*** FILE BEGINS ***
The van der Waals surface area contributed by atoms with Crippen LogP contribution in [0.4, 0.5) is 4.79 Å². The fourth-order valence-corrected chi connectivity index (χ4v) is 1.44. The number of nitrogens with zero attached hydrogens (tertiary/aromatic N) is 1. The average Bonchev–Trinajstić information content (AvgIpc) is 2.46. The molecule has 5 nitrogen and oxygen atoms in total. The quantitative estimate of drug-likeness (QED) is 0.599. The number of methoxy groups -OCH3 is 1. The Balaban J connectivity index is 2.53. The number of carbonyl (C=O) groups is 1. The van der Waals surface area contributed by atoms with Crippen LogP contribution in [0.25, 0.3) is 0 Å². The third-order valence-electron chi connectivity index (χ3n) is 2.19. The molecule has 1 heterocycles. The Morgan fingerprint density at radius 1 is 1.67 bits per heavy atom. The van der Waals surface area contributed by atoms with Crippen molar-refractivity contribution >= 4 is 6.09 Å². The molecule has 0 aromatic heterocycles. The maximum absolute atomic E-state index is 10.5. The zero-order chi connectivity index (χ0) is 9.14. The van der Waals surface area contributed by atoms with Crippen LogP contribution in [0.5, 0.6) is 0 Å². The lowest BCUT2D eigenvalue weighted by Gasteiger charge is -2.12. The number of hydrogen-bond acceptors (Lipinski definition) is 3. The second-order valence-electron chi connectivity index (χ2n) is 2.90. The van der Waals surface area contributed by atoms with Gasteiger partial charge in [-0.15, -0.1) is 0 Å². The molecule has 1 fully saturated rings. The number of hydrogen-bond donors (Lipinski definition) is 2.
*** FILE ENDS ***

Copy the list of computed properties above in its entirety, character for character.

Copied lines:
The van der Waals surface area contributed by atoms with Crippen LogP contribution in [0.4, 0.5) is 4.79 Å². The fourth-order valence-corrected chi connectivity index (χ4v) is 1.44. The number of nitrogens with zero attached hydrogens (tertiary/aromatic N) is 1. The average Bonchev–Trinajstić information content (AvgIpc) is 2.46. The molecule has 5 nitrogen and oxygen atoms in total. The quantitative estimate of drug-likeness (QED) is 0.599. The number of methoxy groups -OCH3 is 1. The Balaban J connectivity index is 2.53. The number of carbonyl (C=O) groups is 1. The van der Waals surface area contributed by atoms with Crippen LogP contribution in [0.25, 0.3) is 0 Å². The third-order valence-electron chi connectivity index (χ3n) is 2.19. The molecule has 1 heterocycles. The Morgan fingerprint density at radius 1 is 1.67 bits per heavy atom. The van der Waals surface area contributed by atoms with Crippen molar-refractivity contribution >= 4 is 6.09 Å². The molecule has 0 aromatic heterocycles. The maximum absolute atomic E-state index is 10.5. The zero-order chi connectivity index (χ0) is 9.14. The van der Waals surface area contributed by atoms with Crippen LogP contribution in [0.5, 0.6) is 0 Å². The lowest BCUT2D eigenvalue weighted by Gasteiger charge is -2.12. The number of hydrogen-bond acceptors (Lipinski definition) is 3. The second-order valence-electron chi connectivity index (χ2n) is 2.90. The van der Waals surface area contributed by atoms with Gasteiger partial charge in [-0.15, -0.1) is 0 Å². The molecule has 1 fully saturated rings. The number of hydrogen-bond donors (Lipinski definition) is 2.